Editorial & Business
Sipa Files For Bankruptcy
25 mars 2010, manifestation des photographes et du personnel d’Eyedea, à l’entrée du Tribunal de commerce de Paris © Michel Baret / Gamma-Rapho
Following the bankruptcy of its German shareholders, the fates of the photo agency Sipa Press and the ambitious news and photo service, Sipa News, will be decided by the Tribunal de Commerce in Paris on December 6.
On Thursday, November 22, in Paris, the weather was perfect for a visit to 1 Quai de Corse, the city’s commercial court: it was raining.
Olivier Mégean was paying his first visit to the court, where he filed for bankruptcy on behalf of three companies, including the photo agency founded by Göksin Sipahioglu, Sipa Press. He also filed for bankruptcy on behalf of Peter Löw and Martin Vorderwülbecker, the two german shareholders who “purchased” Sipa Press in July 2011.
But this difficult day was just beginning for Mégean, president, director and manager of the companies created by the German “mountebanks”. That afternoon on the Boulevard Murat, in Paris, he announced to the 127 employees of the various companies of the Sipa group that they would receive their November salaries in mid-December, and their paychecks would be cut in half .
For people working in the photo department, this was a cold water splash. They thought they were safe following the acquisition of Sipa by Sud Communication, owned by the pharmaceutical group Pierre Fabre. But the takeover came with a 2.5 million euro check, which played a key role in the creation of this “Absurdistan,” as one Sipa News journalist called it.
The blow is hard for everyone, but it might be fatal for the thirty journalists employed by Sipa News to come to the support the twenty journalists who “defected” from Associated Press France. These journalists, engaged in fixed-term contracts with Sipa News, are virtually assured of losing their jobs on December 6th. The company will no doubt be liquidated by the court. It has no assets and no revenue, only expenses!
Then there are the “defectors” from AP-France, regrouped into a company called French Language Service (FLS Limited). The company is based in London, but with a subsidiary inscribed in the commercial register on October 10th.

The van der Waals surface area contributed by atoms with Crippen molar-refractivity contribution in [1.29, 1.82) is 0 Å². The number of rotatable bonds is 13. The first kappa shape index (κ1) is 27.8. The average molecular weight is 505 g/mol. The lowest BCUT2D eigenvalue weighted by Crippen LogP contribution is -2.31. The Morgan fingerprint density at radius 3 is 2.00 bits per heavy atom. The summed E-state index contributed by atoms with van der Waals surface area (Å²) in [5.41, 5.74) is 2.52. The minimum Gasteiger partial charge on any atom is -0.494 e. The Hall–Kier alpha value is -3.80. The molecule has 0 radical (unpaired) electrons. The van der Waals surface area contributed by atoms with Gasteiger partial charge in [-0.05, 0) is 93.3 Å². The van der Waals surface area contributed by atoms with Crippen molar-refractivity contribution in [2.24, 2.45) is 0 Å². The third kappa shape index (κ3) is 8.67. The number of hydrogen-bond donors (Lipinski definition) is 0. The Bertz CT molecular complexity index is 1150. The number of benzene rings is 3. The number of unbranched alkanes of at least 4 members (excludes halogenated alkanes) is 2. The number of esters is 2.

The latter inherited around fifteen clients that once belonged to AP France, generating a turnover of about 500,000€ a year, and fifteen employees. With its fate uncertain, its journalists are in a state of shock. On Friday, November 23, they wrote to Pierre-Yves Glass, the CEO of AP-France, a letter in which they asked that he, “assume all of his responsibilities with respect to [his] employees,” and demanded that he, “repair the situation that [he] has put [them] in.” For good measure, they alerted the Labour ministry. However, 500,000€ is not enough to cover the payroll. The court will decide.
The French Part of Absurdistan
First, the court will have to understand not only the financial situation of the three companies represented by Olivier Mégean, but also the strange situation of the shareholders of DAPD.
At the top of the pyramid, there is the German company DAPD Media Holding AG, founded and owned by Peter Löw and Martin Vorderwülbecke. This company was renamed HQTA after bankruptcy was declared for eight of its twenty-six subsidiaries October 2nd in Berlin.
HQTA still has a subsidiary in Germany, DAPD News Wire Services AG, whose director and representative in France is Olivier Mégean. This entity has two subsidiaries: Sipa Press and Sipa SAS. Why two companies? One answer might be that the two gentlemen from Munich hope to emerge unscathed from the crash.
Sipa Press is the company founded by Göksin Sipahioglu, but the other Sipa is a simplified joint stock company with a capital of 50,000€, created on March 20, 2012, and presided over by Mégean.
SIPA SAS in turn owns three subsidiaries, only one of which will currently be able to avoid the disaster: Sipa Media SAS, created on March 22, 2012, to take responsibility for the acquisition of Dioranews, the only company in this whole story to make a profit (200,000€ in 2011).
The two other subsidiaries of Sipa SAS, Sipa News SAS and the subsidiary of French Language Service Limited in France, will be reviewed in court on December 6th.
The declaration of insolvency made last Thursday by Mégean can have one of two consequences: reorganization or liquidation. In the first instance, a receiver is appointed, which was the case for Eyedea (Gamma-Rapho-Keystone). In the other instance, the court will appoint an official liquidator, which was the case with Corbis-Sygma.
It seems likely that Sipa News SAS will be liquidated and that Sipa Press will be reorganized. One uncertainty remains: what will happen to the French Language Service ?